3.0 units of USC credit
Monday through Friday, 9:00am – 4:00pm
Special Dress Code
The world has undergone a social and technological revolution in the 21st century. How ought we live in this new world? We are employees, managers, citizens, patients, caregivers, consumers, family members, and — not least — human beings. Given the complexity and rapid change of the modern world, it often seems far from obvious what these roles morally demand of us.
In this course we will apply traditional methods of philosophical inquiry and critical thinking to some of the most pressing moral questions of life in the 21st century. Among the questions this course will explore: What do businesses morally owe their employees, customers, and competitors? Are corporations agents, and what sorts of rights should they have? Are there moral limits to capitalism? How should we respond to globalization? Is democracy the best form of government? What do doctors owe their patients? How does social media alter our relationships with one another? Should self-driving cars be programmed to make decisions based on a particular moral theory? Is there such a thing as too much technology? How much of the work that has normally been done by humans should be done by machines or artificial intelligence? What duties do we have to future generations?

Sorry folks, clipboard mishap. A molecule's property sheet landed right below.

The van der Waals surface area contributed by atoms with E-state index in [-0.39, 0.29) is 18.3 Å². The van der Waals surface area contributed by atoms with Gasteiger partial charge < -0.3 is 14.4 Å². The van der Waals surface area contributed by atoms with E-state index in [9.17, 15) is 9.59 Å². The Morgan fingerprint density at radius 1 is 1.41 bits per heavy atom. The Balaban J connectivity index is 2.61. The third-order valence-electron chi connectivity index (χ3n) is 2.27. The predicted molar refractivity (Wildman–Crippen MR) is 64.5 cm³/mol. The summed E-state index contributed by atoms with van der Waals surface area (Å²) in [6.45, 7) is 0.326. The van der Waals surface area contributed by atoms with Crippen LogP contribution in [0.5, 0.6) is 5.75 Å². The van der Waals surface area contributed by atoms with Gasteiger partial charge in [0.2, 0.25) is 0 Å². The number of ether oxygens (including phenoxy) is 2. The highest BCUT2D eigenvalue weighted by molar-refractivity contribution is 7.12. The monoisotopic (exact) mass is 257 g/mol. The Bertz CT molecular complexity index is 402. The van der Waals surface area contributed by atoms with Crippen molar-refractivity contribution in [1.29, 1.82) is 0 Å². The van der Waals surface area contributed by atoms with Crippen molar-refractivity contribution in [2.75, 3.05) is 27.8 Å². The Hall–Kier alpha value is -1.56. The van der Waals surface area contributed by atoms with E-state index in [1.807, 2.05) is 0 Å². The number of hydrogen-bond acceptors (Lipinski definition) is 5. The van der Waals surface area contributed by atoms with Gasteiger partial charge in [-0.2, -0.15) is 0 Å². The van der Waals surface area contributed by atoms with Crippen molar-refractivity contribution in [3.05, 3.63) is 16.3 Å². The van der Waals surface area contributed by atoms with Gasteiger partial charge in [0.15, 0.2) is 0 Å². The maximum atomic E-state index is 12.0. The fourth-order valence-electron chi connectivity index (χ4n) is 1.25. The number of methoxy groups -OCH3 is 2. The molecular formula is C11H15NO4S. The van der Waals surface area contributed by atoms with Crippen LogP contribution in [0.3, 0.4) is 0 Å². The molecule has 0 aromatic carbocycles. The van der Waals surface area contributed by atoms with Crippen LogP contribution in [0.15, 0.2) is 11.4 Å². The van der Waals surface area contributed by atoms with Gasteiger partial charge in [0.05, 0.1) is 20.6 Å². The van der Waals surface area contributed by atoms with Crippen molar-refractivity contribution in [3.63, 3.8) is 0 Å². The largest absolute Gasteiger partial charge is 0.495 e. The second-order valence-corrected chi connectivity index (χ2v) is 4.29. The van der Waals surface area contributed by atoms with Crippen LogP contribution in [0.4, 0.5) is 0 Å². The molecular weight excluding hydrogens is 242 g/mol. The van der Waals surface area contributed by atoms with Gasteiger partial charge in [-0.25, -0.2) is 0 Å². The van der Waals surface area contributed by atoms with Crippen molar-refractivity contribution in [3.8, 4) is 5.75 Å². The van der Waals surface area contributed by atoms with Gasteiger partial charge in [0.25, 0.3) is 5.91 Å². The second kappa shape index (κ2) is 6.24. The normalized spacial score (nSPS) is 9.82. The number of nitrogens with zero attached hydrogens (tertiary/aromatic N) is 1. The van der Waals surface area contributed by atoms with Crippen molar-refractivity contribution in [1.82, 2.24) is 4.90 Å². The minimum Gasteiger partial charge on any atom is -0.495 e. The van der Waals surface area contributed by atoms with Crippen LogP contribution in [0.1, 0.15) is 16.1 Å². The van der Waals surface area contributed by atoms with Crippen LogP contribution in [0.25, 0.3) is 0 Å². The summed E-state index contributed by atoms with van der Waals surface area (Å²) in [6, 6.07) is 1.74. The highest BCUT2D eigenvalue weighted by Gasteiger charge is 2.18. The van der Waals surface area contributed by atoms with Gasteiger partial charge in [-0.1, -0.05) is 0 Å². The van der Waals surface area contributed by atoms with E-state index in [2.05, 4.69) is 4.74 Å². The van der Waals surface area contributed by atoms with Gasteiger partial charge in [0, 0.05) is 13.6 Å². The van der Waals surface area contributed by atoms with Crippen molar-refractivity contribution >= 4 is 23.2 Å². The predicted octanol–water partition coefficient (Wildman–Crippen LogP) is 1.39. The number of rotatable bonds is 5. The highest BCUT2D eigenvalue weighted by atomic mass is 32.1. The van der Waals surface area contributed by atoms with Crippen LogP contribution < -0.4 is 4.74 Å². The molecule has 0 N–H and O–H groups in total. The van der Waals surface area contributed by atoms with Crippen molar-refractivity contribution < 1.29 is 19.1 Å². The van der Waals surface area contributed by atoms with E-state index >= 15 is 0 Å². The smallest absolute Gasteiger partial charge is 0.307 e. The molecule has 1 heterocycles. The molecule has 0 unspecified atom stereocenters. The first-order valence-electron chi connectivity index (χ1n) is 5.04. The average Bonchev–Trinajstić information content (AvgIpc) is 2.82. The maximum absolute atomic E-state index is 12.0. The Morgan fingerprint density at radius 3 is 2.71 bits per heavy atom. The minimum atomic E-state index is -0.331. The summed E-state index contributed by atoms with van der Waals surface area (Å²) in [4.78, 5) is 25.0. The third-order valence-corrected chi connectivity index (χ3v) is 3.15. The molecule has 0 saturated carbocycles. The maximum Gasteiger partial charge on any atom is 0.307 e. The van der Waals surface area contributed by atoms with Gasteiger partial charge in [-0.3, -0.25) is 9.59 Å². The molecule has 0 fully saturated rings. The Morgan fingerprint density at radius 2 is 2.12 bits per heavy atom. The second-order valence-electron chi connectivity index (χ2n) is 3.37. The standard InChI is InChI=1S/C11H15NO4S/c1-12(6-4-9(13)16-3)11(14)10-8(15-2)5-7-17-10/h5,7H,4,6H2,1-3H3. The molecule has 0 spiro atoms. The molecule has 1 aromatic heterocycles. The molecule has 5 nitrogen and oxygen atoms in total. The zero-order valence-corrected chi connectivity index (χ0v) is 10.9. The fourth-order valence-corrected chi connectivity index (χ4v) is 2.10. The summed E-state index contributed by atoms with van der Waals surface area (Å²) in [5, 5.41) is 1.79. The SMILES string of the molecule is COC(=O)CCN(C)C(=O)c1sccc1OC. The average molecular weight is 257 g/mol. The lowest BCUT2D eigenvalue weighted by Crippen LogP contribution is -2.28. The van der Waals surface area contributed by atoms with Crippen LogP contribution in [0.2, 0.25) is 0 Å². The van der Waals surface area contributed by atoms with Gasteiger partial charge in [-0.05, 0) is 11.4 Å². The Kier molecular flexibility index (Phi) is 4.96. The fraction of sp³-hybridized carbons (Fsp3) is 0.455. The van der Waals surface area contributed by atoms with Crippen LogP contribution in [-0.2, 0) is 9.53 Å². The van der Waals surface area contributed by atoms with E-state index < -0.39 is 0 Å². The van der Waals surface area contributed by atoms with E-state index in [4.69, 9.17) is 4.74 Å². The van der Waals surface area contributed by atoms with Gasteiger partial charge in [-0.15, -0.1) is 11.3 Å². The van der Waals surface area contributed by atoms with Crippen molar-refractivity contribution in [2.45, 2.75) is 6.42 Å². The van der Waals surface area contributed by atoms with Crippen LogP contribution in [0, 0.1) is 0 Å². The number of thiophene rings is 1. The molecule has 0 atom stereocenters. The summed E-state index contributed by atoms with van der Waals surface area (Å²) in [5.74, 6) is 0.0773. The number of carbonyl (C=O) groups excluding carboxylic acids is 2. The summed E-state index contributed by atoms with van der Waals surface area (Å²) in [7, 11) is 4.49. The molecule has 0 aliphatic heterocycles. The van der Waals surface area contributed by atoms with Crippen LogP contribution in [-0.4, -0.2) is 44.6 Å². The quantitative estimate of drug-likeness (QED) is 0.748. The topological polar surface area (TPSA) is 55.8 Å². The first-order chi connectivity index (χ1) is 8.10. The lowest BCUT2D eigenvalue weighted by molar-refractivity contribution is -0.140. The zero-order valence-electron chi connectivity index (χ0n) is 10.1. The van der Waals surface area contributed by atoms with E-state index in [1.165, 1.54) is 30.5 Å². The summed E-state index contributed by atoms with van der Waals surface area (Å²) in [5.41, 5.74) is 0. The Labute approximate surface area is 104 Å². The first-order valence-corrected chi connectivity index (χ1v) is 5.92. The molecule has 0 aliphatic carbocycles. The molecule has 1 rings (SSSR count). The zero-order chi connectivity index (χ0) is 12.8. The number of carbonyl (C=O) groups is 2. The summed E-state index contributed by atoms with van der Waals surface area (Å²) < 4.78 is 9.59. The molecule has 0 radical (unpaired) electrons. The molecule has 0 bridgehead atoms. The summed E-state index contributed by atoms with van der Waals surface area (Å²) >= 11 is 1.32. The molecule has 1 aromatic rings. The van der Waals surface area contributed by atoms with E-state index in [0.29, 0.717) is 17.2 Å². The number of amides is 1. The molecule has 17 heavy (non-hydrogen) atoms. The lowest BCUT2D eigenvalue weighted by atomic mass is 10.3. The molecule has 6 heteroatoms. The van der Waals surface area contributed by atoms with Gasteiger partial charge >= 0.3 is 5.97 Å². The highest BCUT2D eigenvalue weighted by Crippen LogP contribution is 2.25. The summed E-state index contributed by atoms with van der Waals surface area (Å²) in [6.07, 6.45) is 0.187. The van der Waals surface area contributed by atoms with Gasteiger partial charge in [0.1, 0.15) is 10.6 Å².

This course will prepare students to be more reflective (and we hope, more ethical) members of society, in addition to equipping them with skills in critical thinking, discourse, and writing that are highly sought after in the academic, legal, and business world.
- Participate in structured and respectful debates in which students articulate and defend positions of their own, while considering objections.
- Develop university-level argumentative essays.
- Hear from guest speakers on a range of topics in the ethics of business and technology.
Topic of Study
- Logic and critical thinking
- Artificial intelligence
- Responsible citizenship
- Globalization and borders
- Medical ethics
- Corporate rights
- Ethical investing
- Social media
- Decision theory